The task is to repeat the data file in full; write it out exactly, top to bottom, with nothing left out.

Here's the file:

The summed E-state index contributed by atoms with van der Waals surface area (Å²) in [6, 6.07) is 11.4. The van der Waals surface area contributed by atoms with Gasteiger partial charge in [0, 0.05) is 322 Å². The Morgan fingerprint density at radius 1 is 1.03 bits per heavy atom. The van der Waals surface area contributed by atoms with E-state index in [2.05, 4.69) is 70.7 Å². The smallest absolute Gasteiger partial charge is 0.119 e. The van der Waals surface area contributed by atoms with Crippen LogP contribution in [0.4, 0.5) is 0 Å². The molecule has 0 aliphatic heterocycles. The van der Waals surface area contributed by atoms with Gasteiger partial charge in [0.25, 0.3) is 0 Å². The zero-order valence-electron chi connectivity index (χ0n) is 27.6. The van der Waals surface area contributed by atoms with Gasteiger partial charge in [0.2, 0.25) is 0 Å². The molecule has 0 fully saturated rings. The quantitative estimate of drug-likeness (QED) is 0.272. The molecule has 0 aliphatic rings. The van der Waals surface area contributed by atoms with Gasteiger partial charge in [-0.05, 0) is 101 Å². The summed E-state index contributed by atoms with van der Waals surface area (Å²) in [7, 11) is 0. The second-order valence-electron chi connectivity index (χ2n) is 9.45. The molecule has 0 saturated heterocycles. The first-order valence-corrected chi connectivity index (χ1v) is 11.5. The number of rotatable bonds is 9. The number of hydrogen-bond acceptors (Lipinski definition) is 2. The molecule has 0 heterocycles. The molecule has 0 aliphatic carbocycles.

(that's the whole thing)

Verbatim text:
The summed E-state index contributed by atoms with van der Waals surface area (Å²) in [6, 6.07) is 11.4. The van der Waals surface area contributed by atoms with Gasteiger partial charge in [0, 0.05) is 322 Å². The Morgan fingerprint density at radius 1 is 1.03 bits per heavy atom. The van der Waals surface area contributed by atoms with E-state index in [2.05, 4.69) is 70.7 Å². The smallest absolute Gasteiger partial charge is 0.119 e. The van der Waals surface area contributed by atoms with Crippen LogP contribution in [0.4, 0.5) is 0 Å². The molecule has 0 aliphatic heterocycles. The van der Waals surface area contributed by atoms with Gasteiger partial charge in [0.25, 0.3) is 0 Å². The zero-order valence-electron chi connectivity index (χ0n) is 27.6. The van der Waals surface area contributed by atoms with Gasteiger partial charge in [0.2, 0.25) is 0 Å². The molecule has 0 fully saturated rings. The quantitative estimate of drug-likeness (QED) is 0.272. The molecule has 0 aliphatic rings. The van der Waals surface area contributed by atoms with Gasteiger partial charge in [-0.05, 0) is 101 Å². The summed E-state index contributed by atoms with van der Waals surface area (Å²) in [7, 11) is 0. The second-order valence-electron chi connectivity index (χ2n) is 9.45. The molecule has 0 saturated heterocycles. The first-order valence-corrected chi connectivity index (χ1v) is 11.5. The number of rotatable bonds is 9. The number of hydrogen-bond acceptors (Lipinski definition) is 2. The molecule has 0 heterocycles. The molecule has 0 aliphatic carbocycles.